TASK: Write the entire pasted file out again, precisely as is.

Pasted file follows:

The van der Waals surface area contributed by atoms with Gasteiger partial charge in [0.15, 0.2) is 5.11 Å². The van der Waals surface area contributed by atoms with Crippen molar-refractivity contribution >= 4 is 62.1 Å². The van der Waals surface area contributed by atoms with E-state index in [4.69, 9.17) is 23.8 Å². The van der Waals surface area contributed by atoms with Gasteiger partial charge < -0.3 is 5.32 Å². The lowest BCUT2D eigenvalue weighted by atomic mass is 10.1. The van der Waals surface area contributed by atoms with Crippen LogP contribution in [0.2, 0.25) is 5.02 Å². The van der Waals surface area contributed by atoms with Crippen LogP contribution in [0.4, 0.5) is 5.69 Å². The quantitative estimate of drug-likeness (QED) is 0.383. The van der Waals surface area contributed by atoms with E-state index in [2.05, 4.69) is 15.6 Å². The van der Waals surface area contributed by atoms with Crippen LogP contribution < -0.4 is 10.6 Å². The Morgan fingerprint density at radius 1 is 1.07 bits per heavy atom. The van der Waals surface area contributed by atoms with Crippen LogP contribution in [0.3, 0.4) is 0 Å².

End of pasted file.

The van der Waals surface area contributed by atoms with Gasteiger partial charge in [0.15, 0.2) is 5.11 Å². The van der Waals surface area contributed by atoms with Crippen molar-refractivity contribution >= 4 is 62.1 Å². The van der Waals surface area contributed by atoms with E-state index in [4.69, 9.17) is 23.8 Å². The van der Waals surface area contributed by atoms with Gasteiger partial charge < -0.3 is 5.32 Å². The lowest BCUT2D eigenvalue weighted by atomic mass is 10.1. The van der Waals surface area contributed by atoms with Crippen LogP contribution in [0.2, 0.25) is 5.02 Å². The van der Waals surface area contributed by atoms with Crippen LogP contribution in [0.4, 0.5) is 5.69 Å². The quantitative estimate of drug-likeness (QED) is 0.383. The van der Waals surface area contributed by atoms with E-state index in [2.05, 4.69) is 15.6 Å². The van der Waals surface area contributed by atoms with Crippen LogP contribution < -0.4 is 10.6 Å². The Morgan fingerprint density at radius 1 is 1.07 bits per heavy atom. The van der Waals surface area contributed by atoms with Crippen LogP contribution in [0.3, 0.4) is 0 Å².